Shropshire Star

Ucas personal statement should be reformed to make it fairer, says think tank

The Higher Education Policy Institute said short-response questions could focus on an applicant’s interest in their course and their relevant skills.

An education think tank has called for the Ucas personal statement to be reformed in the interests of fairness

The lengthy personal statement students are required to write when applying to university is unfair and should be replaced by a series of short-response questions, a report has suggested.

Currently, students are required to submit a 4,000-character essay on their Ucas forms when applying for UK undergraduate programmes.

But the long-form, free-response nature of the personal statement creates unnecessary pressure for applicants, hinders transparency and exacerbates inequalities, the Higher Education Policy Institute (HEPI) said.

The education think tank suggested short-response questions could instead focus on an applicant’s interest in their course and their relevant skills.

The organisation said it analysed 164 personal statement drafts from 83 applicants from under-represented backgrounds.

It found that 83% of drafts failed to supply an evidence-based opinion about a relevant academic topic, and many applicants struggled to organise their statement effectively, with 35% struggling to write with cohesive paragraphs in at least one of their drafts.

HEPI also said there was a huge workload involved in writing a personal statement, with some applicants spending 30-to-40 hours crafting their essay.

Ucas said it will publish a report in the coming months, outlining proposals to replace “the existing approach to personal statements”.

Personal statements “have become little more than barometers of middle-class privilege and are no longer fair or fit for purpose in university admissions”, according to a professor of social mobility at the University of Exeter.

Lee Elliot Major, who has called for reforms, said: “This review adds to mounting evidence that reforms are now needed to ensure statements are an effective way of capturing a student’s passion for their subject and their academic potential.”

The report’s lead author, Tom Fryer, said: “We know the Ucas personal statement is unfair. Our paper provides new evidence on the huge challenges applicants from under-represented backgrounds face. We place the blame on the format of the personal statement.

“‘Is it any wonder that an essay without a question, a “personal statement” that’s more ‘academic’ than ‘personal’, generates an ambiguity which allows those with more support to thrive?

“Universities are currently operating an admissions system that contradicts their own code of practice. The personal statement should be replaced by short-response questions.”

Steven Jones, professor of higher education at the University of Manchester and a co-author of the report, said debate on the issue has been “rumbling on for too long”.

He added: “The solution proposed here represents a compromise position and offers the first practical way forward for the sector.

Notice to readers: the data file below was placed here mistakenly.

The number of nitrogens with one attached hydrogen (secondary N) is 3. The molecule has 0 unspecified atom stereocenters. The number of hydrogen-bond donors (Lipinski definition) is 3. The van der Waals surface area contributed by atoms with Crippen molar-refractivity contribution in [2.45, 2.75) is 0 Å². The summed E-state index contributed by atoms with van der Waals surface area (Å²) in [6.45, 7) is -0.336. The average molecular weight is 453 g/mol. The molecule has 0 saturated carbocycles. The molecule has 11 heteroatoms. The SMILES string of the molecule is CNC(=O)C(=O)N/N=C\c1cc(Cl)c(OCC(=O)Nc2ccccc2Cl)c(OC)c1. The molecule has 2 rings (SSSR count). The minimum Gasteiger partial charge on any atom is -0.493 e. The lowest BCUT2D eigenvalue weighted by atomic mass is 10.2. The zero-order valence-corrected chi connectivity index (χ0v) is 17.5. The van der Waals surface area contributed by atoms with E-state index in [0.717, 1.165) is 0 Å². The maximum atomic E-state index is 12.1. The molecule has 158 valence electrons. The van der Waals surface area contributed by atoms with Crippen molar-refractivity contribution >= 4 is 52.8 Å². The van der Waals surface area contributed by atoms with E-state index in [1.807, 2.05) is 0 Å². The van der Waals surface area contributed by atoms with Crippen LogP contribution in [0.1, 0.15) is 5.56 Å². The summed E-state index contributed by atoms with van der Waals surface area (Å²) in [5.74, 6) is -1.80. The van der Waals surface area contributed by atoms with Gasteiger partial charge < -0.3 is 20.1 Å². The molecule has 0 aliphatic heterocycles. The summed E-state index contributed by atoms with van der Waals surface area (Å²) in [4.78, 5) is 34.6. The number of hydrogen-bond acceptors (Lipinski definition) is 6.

“Baseline competencies would be assessed transparently, but no longer would more advantaged applicants be given free rein to catalogue prestigious work experience and extra-curricular opportunities, or to flex their other cultural and social capitals.”

Kevin Gilmartin, post-16 specialist at the Association of Schools and College Leaders (ASCL), said he welcomed the “principle of levelling the playing field in terms of university admissions”.

He said: “The research from HEPI indicates that the personal statement in its current form favours more advantaged students, as they are more likely to receive extensive support from families and other sources.

“Students from disadvantaged backgrounds are less likely to be able to draw on that support, particularly where students come from families with little experience of university.

“Parents or carers of disadvantaged students are also often too busy working long hours just to make ends meet, to be able to offer any other form of support.

“Whilst teachers work hard to support students with personal statements by providing advice and guidance, they cannot solve a systemic inequity, and it is the system that needs to change.”

Ucas chief executive Clare Marchant said: “We have been working on options regarding reforming the personal statement since publication of our student-centered programme of reform in May 2021.

“This has involved consulting widely with 1,200 students, over 170 teachers and advisers, and over 100 universities and colleges on our programme of reform as well as engaging with governments, regulators and the charity sector across the UK.

“We have already simplified the academic reference and will be replacing the existing approach to personal statements in the next application cycle with a more structured model to help guide students through their responses.

“A report outlining proposals will be published in the coming months and we will welcome and strongly encourage feedback to help us further shape these reforms.”

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